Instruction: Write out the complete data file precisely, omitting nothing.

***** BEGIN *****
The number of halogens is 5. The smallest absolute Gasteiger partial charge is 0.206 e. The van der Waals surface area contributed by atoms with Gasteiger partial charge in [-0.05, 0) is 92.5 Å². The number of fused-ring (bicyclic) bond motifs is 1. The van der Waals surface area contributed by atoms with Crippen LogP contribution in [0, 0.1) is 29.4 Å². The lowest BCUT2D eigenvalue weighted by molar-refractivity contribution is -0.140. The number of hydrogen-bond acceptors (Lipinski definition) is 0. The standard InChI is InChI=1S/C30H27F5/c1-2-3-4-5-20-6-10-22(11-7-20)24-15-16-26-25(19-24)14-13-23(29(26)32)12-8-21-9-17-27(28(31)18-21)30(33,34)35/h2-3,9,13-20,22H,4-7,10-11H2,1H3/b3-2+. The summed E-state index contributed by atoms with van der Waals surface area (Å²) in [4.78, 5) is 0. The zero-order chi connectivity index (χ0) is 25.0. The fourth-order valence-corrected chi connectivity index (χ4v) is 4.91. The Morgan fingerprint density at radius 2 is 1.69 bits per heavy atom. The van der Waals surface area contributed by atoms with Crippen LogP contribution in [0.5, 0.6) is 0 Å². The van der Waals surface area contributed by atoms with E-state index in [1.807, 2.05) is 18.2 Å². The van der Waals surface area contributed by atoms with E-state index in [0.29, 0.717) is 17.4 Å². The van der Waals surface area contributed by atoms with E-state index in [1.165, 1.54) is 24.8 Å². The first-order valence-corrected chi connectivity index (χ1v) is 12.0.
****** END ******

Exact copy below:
The number of halogens is 5. The smallest absolute Gasteiger partial charge is 0.206 e. The van der Waals surface area contributed by atoms with Gasteiger partial charge in [-0.05, 0) is 92.5 Å². The number of fused-ring (bicyclic) bond motifs is 1. The van der Waals surface area contributed by atoms with Crippen LogP contribution in [0, 0.1) is 29.4 Å². The lowest BCUT2D eigenvalue weighted by molar-refractivity contribution is -0.140. The number of hydrogen-bond acceptors (Lipinski definition) is 0. The standard InChI is InChI=1S/C30H27F5/c1-2-3-4-5-20-6-10-22(11-7-20)24-15-16-26-25(19-24)14-13-23(29(26)32)12-8-21-9-17-27(28(31)18-21)30(33,34)35/h2-3,9,13-20,22H,4-7,10-11H2,1H3/b3-2+. The summed E-state index contributed by atoms with van der Waals surface area (Å²) in [4.78, 5) is 0. The zero-order chi connectivity index (χ0) is 25.0. The fourth-order valence-corrected chi connectivity index (χ4v) is 4.91. The Morgan fingerprint density at radius 2 is 1.69 bits per heavy atom. The van der Waals surface area contributed by atoms with Crippen LogP contribution in [0.5, 0.6) is 0 Å². The van der Waals surface area contributed by atoms with E-state index in [1.807, 2.05) is 18.2 Å². The van der Waals surface area contributed by atoms with E-state index in [0.29, 0.717) is 17.4 Å². The van der Waals surface area contributed by atoms with E-state index in [1.165, 1.54) is 24.8 Å². The first-order valence-corrected chi connectivity index (χ1v) is 12.0.